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Format: DVD Verified Purchase
THE STORY: Three elderly retirees sharing an apartment spend their days doing the same old same old. Tired of the routine, one of them comes up with a plan to alleviate their boredom: rob a bank! If they succeed they'll have a blast doing something different, dangerous and exciting, plus more money to spend in their golden years than they could have ever imagined. If they're caught, they'll simply spend a few years in jail (three meals & a clean place to sleep), and when they're released each will have a tidy amount waiting for them in the form of a stack of un-cashed Social Security paychecks, accrued during their incarceration. A "win-win" so to speak. They agree, and the adventure begins. What happens along the way is something truly moving and genuinely magical for movie fans.

THOUGHTS: One of the best movies with a focus on older folks EVER made. Period. Every actor gets his opportunity to shine and they all do, with gusto. This is, without a doubt, George Burns at his absolute best as an actor. He simply IS the heart of this movie. He is by turns sympathetic, bitter, confused, remorseful, angry, delighted, ashamed, self-loathing and of course, always cantankerous. He's just pitch-perfect here. And relatively new at the time actor Charles Hallahan really shines as Pete, the nephew of Art Carney's delightfully loveable teddy bear character, Al. You knew that Hallahan had good things ahead of him with his wonderful turn in a small, but memorable part. Art Carney is a joy, stealing every scene he's in. The Vegas crap table scene is pure movie magic with two old pros just having an absolute blast and they are a joy to watch together.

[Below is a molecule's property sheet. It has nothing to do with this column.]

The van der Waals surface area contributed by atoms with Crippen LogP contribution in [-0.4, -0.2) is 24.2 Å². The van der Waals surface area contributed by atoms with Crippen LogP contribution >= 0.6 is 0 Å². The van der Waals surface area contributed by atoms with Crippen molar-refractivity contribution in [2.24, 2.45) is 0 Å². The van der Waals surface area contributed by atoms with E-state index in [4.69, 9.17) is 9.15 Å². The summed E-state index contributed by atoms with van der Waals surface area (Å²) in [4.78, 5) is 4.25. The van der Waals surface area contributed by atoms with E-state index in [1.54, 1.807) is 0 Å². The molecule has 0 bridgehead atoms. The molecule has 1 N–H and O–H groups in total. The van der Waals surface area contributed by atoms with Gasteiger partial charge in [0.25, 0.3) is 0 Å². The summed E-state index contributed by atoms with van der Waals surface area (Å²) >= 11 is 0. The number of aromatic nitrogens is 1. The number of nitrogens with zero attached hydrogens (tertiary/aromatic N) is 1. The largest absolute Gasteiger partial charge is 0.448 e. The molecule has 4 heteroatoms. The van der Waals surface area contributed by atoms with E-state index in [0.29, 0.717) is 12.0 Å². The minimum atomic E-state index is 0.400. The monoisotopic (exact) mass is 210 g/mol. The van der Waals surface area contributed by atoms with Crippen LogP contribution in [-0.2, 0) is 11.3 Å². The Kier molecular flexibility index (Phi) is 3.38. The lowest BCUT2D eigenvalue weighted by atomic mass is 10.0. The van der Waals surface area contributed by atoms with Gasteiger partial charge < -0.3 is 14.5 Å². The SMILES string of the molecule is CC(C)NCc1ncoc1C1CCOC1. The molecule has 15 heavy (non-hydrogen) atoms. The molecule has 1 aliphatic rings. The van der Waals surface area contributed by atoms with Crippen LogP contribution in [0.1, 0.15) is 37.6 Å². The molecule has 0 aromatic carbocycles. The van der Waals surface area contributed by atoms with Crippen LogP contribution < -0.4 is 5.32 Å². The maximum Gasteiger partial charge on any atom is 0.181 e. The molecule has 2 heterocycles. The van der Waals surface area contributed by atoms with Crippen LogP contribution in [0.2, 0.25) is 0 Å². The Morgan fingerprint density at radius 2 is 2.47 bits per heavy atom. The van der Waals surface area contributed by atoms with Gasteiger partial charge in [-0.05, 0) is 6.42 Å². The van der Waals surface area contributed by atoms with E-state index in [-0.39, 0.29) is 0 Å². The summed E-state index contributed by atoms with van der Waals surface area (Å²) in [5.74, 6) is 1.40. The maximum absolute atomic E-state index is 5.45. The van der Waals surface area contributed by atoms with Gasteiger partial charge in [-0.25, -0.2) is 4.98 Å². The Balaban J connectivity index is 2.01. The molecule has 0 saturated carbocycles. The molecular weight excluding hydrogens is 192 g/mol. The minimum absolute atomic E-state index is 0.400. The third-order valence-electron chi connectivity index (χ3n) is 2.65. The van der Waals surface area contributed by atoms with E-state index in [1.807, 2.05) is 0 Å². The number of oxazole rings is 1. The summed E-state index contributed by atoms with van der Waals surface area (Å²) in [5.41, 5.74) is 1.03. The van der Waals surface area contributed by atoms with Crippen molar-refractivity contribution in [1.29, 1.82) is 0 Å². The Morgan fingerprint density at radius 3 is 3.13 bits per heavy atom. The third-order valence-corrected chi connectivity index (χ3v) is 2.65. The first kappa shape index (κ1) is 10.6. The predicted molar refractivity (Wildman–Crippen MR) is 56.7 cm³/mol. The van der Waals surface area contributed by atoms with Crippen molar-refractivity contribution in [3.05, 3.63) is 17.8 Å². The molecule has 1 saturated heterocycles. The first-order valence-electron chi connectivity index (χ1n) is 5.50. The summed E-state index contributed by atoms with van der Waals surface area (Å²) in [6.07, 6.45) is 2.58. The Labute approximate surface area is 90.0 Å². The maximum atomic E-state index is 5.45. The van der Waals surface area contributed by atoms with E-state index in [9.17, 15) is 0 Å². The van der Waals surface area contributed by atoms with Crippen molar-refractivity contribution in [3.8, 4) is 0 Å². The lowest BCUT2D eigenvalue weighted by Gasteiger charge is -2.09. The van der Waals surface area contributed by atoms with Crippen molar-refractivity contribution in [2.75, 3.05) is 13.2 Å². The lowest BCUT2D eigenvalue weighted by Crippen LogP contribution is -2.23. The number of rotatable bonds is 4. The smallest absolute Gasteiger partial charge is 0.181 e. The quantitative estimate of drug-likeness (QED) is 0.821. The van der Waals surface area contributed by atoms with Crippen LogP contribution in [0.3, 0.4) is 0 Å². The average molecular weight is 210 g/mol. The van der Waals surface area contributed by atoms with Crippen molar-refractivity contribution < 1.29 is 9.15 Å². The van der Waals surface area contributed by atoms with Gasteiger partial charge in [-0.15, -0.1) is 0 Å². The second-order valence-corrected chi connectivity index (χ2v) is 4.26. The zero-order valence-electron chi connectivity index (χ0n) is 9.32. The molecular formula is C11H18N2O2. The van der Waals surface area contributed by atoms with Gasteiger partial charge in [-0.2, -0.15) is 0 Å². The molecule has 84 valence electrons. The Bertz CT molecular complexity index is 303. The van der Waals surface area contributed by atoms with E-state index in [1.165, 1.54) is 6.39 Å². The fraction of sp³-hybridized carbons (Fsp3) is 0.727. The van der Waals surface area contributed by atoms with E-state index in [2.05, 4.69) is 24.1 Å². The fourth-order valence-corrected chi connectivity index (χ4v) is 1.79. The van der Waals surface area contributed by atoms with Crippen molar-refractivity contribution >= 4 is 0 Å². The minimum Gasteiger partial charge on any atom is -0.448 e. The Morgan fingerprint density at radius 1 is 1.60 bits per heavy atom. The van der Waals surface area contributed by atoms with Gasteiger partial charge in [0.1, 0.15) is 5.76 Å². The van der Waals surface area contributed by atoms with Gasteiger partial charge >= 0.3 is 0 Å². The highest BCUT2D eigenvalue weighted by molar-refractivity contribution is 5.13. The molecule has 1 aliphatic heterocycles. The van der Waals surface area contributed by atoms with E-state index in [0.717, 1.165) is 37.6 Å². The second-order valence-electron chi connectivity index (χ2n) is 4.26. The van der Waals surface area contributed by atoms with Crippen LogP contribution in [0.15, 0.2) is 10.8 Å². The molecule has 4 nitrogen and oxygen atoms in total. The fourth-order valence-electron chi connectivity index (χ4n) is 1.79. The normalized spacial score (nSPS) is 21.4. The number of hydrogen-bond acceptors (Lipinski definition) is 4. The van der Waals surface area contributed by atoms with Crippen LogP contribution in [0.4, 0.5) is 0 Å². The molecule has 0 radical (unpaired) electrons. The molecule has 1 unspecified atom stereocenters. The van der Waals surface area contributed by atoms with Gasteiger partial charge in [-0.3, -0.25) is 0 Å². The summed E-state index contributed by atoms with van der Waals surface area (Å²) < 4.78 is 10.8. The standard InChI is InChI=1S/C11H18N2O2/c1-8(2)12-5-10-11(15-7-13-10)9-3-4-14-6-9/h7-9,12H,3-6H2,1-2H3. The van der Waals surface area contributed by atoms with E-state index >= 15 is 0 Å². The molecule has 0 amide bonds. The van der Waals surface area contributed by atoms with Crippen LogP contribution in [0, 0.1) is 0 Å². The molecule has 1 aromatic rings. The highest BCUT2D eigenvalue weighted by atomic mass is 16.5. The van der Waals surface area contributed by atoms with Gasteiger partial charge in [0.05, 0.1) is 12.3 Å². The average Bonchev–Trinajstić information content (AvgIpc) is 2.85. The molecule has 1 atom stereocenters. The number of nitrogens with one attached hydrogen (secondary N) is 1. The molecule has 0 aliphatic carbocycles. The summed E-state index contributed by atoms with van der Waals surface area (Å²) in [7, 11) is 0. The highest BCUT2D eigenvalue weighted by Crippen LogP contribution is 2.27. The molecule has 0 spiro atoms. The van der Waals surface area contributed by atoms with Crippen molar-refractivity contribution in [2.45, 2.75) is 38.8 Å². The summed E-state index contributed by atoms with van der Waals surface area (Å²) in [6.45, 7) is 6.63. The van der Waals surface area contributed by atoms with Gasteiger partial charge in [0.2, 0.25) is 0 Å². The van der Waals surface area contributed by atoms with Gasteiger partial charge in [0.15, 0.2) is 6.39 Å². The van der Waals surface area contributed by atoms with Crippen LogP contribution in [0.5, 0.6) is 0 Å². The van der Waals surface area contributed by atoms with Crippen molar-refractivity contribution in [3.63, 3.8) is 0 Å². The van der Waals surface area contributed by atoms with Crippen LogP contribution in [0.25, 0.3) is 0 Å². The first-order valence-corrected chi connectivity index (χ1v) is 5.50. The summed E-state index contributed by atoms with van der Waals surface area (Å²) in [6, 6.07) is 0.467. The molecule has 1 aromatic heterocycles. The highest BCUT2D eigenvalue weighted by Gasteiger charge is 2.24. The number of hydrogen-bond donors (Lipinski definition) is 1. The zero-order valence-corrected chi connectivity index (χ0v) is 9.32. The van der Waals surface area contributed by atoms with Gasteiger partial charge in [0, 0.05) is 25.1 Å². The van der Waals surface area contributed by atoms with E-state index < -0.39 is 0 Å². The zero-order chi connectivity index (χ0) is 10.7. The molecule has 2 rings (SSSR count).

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By Jim on March 4, 2005
Format: DVD Verified Purchase
A very touching comedy/drama with three men looking to find some excitement in their idle twilight years. Just wish a soundtrack would have been put out as the music is fabulous.
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Format: Amazon Video Verified Purchase
Wonderfully acted, bittersweet tale of three lonely, sad (but funny) old men - brilliantly played by George Burns, Art Carney and Lee Strasberg - who have nothing much left to do in their lives except to sit on a park bench and try to stretch their social security checks to get by week to week. Then one of them has an idea. Why not spice up our life and rob a bank? What’s the worst that can happen? We’ll go to jail, which is pretty much what our life is already.

Always entertaining, sometimes heartbreaking, and some strong social commentary on how our society discards our elderly to the junk heap instead of mining them for the treasures of their wit, experience and insight. There are minor problems, some stretches of logic and so forth, but not enough to undermine a lovely, honest, rueful and bittersweet comedy/drama.